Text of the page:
ECONOMIC VIEWPOINT: Time is money
JUNE 1 marks the start of the second half of the year.
For any business, this time is smack in the middle of the second
quarter of the year, which traditionally represents a chance to
review, refocus and plan for the second half of the year.
For many, the impacts of COVID-19 have upended all plans made at the
start of the year, when the conversation centered on the promise which
was available to businesses who focused on the Barbadian spirit, or
the possibilities which could redound from the year 2020.
That optimism has been replaced by the desire to survive economically.
This island’s main source markets have been significantly impacted by
the deadly pandemic. The virus is transmitted through infected persons
producing droplets, which carry the disease. That carries the
possibility of rapid spread of the disease, and significantly impacts
Countries have responded by trying to control the spread of the virus.
They have closed borders to passenger flights and lockdowns have been
put in place to protect citizens from the spread of the disease.
It has totally shelved global travel and Barbados, with its dependence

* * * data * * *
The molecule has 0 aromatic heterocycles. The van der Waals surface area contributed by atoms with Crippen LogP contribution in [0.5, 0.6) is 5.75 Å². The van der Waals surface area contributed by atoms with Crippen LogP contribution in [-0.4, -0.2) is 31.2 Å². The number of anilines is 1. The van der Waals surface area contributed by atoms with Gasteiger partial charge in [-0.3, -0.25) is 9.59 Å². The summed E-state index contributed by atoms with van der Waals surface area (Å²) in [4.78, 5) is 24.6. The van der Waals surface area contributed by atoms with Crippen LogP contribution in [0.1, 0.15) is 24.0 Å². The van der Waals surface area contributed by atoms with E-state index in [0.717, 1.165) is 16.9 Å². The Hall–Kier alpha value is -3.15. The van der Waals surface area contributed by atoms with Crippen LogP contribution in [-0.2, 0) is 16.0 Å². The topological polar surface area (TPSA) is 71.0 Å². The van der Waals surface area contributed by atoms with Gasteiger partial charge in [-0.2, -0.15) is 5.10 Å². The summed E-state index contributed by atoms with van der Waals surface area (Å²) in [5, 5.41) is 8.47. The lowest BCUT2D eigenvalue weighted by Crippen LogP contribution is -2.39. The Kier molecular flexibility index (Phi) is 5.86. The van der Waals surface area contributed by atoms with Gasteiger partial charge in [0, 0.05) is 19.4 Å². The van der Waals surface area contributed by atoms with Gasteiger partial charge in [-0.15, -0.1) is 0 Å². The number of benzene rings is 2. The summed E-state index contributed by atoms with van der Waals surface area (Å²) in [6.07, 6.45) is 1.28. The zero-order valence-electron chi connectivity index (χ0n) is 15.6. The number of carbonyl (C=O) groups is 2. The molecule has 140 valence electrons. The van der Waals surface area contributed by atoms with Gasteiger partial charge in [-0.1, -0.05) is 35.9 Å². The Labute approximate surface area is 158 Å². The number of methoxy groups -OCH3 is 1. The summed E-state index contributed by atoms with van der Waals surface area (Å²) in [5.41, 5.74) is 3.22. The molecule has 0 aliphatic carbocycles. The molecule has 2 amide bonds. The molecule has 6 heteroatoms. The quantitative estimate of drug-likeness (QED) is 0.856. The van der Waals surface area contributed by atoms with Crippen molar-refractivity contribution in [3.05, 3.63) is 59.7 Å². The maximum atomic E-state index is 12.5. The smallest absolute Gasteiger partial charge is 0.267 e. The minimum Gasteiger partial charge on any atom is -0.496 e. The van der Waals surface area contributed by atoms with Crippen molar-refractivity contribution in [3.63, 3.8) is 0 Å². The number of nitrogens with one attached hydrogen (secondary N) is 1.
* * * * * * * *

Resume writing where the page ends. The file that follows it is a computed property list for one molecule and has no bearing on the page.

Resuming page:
on tourism, has been forced to confront the harshest reality since
Independence – surviving in a world where the major revenue generator
is not accessible at present.
Until a vaccine is discovered and mass produced, tourism will not
return to pre-crisis levels, which leaves Barbados vulnerable to
economic pressures. The pressures on the industries which depend on
tourism, the sub-sector, means that the job losses will be magnified.
Gone are the island tours which were predominantly used by tourists
and even as restaurants reopen dine-in services, many of those
businesses will suffer from an apprehensive public, which will be
skittish about returning too quickly to life as they knew it
As restaurants reopen, bars remain closed as the entertainment
sub-sector is still deemed too dangerous to reopen, with curfew times,
especially between Fridays and Sundays, still from 8 p.m to 5 a.m.
Domestic taxation was already high before the real impact of the
disease was felt and after a poor first quarter fiscal performance,
the second quarter where real economic activity was virtually
non-existent will be woeful and the financial position of this country
will continue to worsen.
That means that the private sector will have to step into the breach.
Tourism-related development and investments in infrastructure will
have to be fast-tracked in an effort to bridge the fiscal gap.
Time is indeed money. Government must ensure that in the effort to
find growth, that workers are respected and protected.